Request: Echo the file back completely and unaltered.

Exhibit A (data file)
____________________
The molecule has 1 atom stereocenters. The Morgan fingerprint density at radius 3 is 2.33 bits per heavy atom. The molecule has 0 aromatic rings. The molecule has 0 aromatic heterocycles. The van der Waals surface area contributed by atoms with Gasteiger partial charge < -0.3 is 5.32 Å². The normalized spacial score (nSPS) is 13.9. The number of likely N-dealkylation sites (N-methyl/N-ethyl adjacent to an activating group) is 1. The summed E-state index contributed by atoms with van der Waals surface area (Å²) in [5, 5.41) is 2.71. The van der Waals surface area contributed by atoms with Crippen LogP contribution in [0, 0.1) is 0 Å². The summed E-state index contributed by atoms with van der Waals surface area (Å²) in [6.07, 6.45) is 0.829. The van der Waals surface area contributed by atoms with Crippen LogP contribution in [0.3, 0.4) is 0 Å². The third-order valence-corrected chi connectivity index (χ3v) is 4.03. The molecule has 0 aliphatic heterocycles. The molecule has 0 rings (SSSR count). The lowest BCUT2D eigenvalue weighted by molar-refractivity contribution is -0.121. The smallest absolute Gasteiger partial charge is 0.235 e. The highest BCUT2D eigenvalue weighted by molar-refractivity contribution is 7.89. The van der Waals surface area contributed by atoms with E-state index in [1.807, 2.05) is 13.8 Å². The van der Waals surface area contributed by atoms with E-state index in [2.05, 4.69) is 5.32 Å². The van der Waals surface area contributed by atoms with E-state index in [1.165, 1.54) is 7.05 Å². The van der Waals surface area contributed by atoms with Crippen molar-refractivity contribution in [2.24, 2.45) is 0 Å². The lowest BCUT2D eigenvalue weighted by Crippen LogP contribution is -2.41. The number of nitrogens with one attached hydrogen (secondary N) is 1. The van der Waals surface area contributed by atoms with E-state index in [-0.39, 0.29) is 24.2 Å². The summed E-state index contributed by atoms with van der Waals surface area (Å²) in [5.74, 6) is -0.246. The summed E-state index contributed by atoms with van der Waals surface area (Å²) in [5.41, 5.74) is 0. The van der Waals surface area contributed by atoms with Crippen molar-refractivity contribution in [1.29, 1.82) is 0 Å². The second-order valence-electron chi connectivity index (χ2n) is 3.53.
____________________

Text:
The molecule has 1 atom stereocenters. The Morgan fingerprint density at radius 3 is 2.33 bits per heavy atom. The molecule has 0 aromatic rings. The molecule has 0 aromatic heterocycles. The van der Waals surface area contributed by atoms with Gasteiger partial charge < -0.3 is 5.32 Å². The normalized spacial score (nSPS) is 13.9. The number of likely N-dealkylation sites (N-methyl/N-ethyl adjacent to an activating group) is 1. The summed E-state index contributed by atoms with van der Waals surface area (Å²) in [5, 5.41) is 2.71. The van der Waals surface area contributed by atoms with Crippen LogP contribution in [0, 0.1) is 0 Å². The summed E-state index contributed by atoms with van der Waals surface area (Å²) in [6.07, 6.45) is 0.829. The van der Waals surface area contributed by atoms with Crippen LogP contribution in [0.3, 0.4) is 0 Å². The third-order valence-corrected chi connectivity index (χ3v) is 4.03. The molecule has 0 aliphatic heterocycles. The molecule has 0 rings (SSSR count). The lowest BCUT2D eigenvalue weighted by molar-refractivity contribution is -0.121. The smallest absolute Gasteiger partial charge is 0.235 e. The highest BCUT2D eigenvalue weighted by molar-refractivity contribution is 7.89. The van der Waals surface area contributed by atoms with E-state index in [1.807, 2.05) is 13.8 Å². The van der Waals surface area contributed by atoms with E-state index in [2.05, 4.69) is 5.32 Å². The van der Waals surface area contributed by atoms with E-state index in [1.165, 1.54) is 7.05 Å². The van der Waals surface area contributed by atoms with Crippen molar-refractivity contribution in [2.24, 2.45) is 0 Å². The lowest BCUT2D eigenvalue weighted by Crippen LogP contribution is -2.41. The number of nitrogens with one attached hydrogen (secondary N) is 1. The van der Waals surface area contributed by atoms with E-state index in [-0.39, 0.29) is 24.2 Å². The summed E-state index contributed by atoms with van der Waals surface area (Å²) in [5.74, 6) is -0.246. The summed E-state index contributed by atoms with van der Waals surface area (Å²) in [5.41, 5.74) is 0. The van der Waals surface area contributed by atoms with Crippen molar-refractivity contribution in [1.29, 1.82) is 0 Å². The second-order valence-electron chi connectivity index (χ2n) is 3.53.